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Both kai choy and pak choy grow well under high temperatures, although they will form larger plants and are slower to bolt (flower) when temperatures are cooler
The type of kai choy preferred in Hawaii has wide petioles and forms a slight head with the innermost leaves. Of the two strains grown in Hawaii, the UH strain has a greater tendency to form a head and is somewhat darker green than the Waianae strain. Var ieties obtained from Taiwan, Japan, or the mainland U.S. have either not grown as well or have not produced the right type of plant for the Hawaii market.
The type of pak choy preferred has dark-green leaves and somewhat wide, white petioles which are upright and long. Seeds imported from Japan are usually used by local growers.
Seeds of the Waianae strain of kai choy are available from the Department of Tropical Plant & Soil Sciences of the University. Other varieties may also be available from garden stores or from seed companies specializing in Oriental vegetables.
Pak choy seed is not available from the University. Seed of various varieties is often available from garden shops or from seed companies which specialize in Oriental vegetables.
An abundant and continuous soil moisture supply is essential for the best quality. Insufficient moisture may result in tipburn and slow growth with a loss of tenderness of the leaves. The best time to irrigate is during the morning hours to allow the leav es to dry before night, to prevent white rust infection.
Many types of leafy cabbages are used for vegetables, particularly in the Orient. These vegetables belong to several different species and there are many varieties of each, so the classification is confusing to most people.
Green mustard cabbage (kai choy) and white mustard cabbage (pak choy) are two types commonly grown in Hawaii. Kai choy, Brassica juncea, includes the types called kai choy in Hawaii, the mustard greens grown in the southeastem United States, and the rai and sarson grown for oil seed in India and Pakistan. It is also called brown mustard and Indian mustard. The species is variable, with either smooth or hairy, entire or divided leaves, and narrow or wide petioles.
It can be distinguished from pak choy by its somewhat lighter green leaves and shorter green petioles Pak choy, Brassica campestris (Chinensis group) or B. chinensis, includes types called white cabbage, spoon cabbage, choy sam (Singapore), pechay (Philippines), and taisai and Shirona (Japan), as well as others. Pak choy has darker green leaves than kai choy, and white petioles rather than green. Some varieties of both vegetables are grown for their flowers and flowering stems rather than for the leaves.
The most common diseases of mustard cabbages are damping off, mosaic, white rust, and soft rot. Damping off and soft rot can only be controlled by planting in soil free of the causal organisms, or by treating the soil with a fungicide before planting. Mos aic is best controlled by controlling the aphids which transmit the disease and removing any infected plants so they do not spread the disease. White rust can be controlled to some extent by spraying the undersides of the leaves with Zineb up to 10 days b efore harvest.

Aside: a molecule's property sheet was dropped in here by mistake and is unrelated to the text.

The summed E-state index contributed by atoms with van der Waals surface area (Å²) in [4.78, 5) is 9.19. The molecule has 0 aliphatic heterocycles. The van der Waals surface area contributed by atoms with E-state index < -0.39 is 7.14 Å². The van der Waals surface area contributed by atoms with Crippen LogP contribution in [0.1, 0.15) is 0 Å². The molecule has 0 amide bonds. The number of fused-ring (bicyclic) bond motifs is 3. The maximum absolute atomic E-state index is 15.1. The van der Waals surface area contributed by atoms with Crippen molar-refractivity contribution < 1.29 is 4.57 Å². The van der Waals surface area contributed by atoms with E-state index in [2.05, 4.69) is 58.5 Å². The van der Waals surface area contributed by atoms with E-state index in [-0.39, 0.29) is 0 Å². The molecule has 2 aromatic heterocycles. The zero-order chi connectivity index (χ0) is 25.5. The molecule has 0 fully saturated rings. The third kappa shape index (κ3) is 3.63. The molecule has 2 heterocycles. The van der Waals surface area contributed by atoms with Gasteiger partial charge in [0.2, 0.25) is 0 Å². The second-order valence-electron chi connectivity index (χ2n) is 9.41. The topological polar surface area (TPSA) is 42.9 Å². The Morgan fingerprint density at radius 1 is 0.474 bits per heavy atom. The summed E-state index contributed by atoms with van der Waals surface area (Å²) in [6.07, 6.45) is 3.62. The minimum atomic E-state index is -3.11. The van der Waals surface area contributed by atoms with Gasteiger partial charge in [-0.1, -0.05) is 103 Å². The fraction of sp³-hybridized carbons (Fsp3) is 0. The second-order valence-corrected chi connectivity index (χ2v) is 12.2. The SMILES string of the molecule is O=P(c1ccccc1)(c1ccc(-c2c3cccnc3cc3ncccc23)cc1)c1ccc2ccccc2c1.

In Waianae, Oahu- turnip mosaic virus.
Mustard cabbages do well on fertile, well-drained soils with a good moisture-holding capacity. If drainage is poor, seeds should be planted on raised beds. The pH should be between 5.5 and 7.0, and the soil should be free of nematodes. If nematodes are pr esent, fumigate the soil before planting. Add lime if the soil is very acid. Add organic matter to improve the structure and water-holding capacity.
Apply general garden fertilizer, such as 10-30-10, at a rate of about 3 pounds per 100 square feet. Apply one-half at seeding time and the other half at thinning, about 3 to 4 weeks after planting. Place fertilizer in a band about 3 to 4 inches away from the base of the plants. Over-fertilization will result in plants that are too succulent and that may develop tipburn under warm conditions.
Commercial fertilizer application for Kai choi= 300 lbs of 155-15-15, and later 100 lbs/acre of 47-0-0.
Both kai choi and pak choy can be harvested for food before they are mature, and can be thinned by this method. For maximum yield, harvest at the mature stage, which is 45 to 50 days after planting. Cut off the whole plant at ground level and remove any d amaged outer leaves. Harvest before the flower stalk begins to appear, except for the flowering types.
The most common insect pests of mustard cabbages are cutworms, aphids, thrips, red spider mites, cabbage webworms, and loopers. A regular spray program from the time of seeding, using malathion or dimethoate (Cygon), will control the webworms, loopers, cu tworms, aphids and thrips. Dimethoate should be discontinued 14 days before harvest; malathion should be discontinued 7 days before harvest. Sprays containing rotenone and pyrethrin may be used up to 1 day before harvest. Mites can be controlled by sprayi ng sulphur, which can be continued right up to harvest if necessary. Do not mix sulphur with other emulsifiable (liquid) insecticides or spreader-stickers or wetting agents, especially in the warm and humid lowlands, as it may cause foliage injury.
Plant seeds directly in the field in rows spaced about 12 to 15 inches apart. At 3 to 4 weeks of age, before the plants start to become crowded, thin to about 10 to 12 inches in the rows for kai choy and 8 to 10 inches for pak choy. If thinning is delayed too long, the plants will become spindly and leggy, and may bolt before fornning a useful plant.